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Craig Alexander is a 5x Triathlon World Champion and 12x Australian Champion. He is a husband to Neri and a dad to Lucy, Austin, and Lani. Craig is an ambassador for the Kids Foundation and The Safeheart Foundation and also founded an online endurance training platform, Sansego


Craig Alexander Winning an IRONMAN Triathlon


As athletes, we train every day (and often multiple times a day) to improve our physical performance. I think it is important that we also do some mental training so that our mental progression keeps pace with our physical development, leading to better overall triathlon performances. I often break down the mental component of my triathlon experience into three subgroups: 



Performance Mindset

Mental Training Strategies




Motivation is like magic dust, and hard to exactly pinpoint how or why it is important. Over time, I learned that motivation is not really a "one size fits all" kind of deal, and there are really no right or wrong answers, more what is right for you and applies to your situation.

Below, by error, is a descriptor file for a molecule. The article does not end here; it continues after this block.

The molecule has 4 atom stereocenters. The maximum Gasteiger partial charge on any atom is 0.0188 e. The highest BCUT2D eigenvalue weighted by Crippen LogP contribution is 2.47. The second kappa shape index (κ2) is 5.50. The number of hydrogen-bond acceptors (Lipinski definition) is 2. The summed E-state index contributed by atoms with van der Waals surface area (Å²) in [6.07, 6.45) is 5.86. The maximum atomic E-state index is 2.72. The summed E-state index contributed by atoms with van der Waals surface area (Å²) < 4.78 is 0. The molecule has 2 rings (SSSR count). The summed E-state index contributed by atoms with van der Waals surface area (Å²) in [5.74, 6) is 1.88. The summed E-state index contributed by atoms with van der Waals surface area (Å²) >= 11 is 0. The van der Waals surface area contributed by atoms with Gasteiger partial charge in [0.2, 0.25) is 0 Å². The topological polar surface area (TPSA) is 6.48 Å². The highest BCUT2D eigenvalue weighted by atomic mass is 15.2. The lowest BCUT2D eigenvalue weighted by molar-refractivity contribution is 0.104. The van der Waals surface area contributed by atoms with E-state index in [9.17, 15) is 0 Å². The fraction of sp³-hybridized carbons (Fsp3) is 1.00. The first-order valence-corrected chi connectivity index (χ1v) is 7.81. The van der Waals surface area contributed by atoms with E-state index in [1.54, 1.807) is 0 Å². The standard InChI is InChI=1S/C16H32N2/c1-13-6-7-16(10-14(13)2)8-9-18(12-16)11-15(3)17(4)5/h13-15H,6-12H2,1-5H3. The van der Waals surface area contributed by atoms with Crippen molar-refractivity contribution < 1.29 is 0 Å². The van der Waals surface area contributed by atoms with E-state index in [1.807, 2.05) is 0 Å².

We often hear people talk about their "why" or what's driving them. I believe it is important to understand this because, as an athlete, we are on a long journey with sometimes seemingly no end in sight. That journey is like investing in the stock market, with plenty of peaks and troughs but hopefully trending up over time. Sometimes you are riding a wave of high motivation and performance and it feels like you are gathering momentum. That can change very quickly, and other times it feels like you are grinding away but making no progress, sometimes even regressing, and in those times, you are just battening down the hatches and trying to ride out a storm. It is not a question of will there be a storm but rather when and how often. Injuries, illness, poor form, race cancellations, and postponements can all add to our storm.


Crowie racing IRONMAN Kona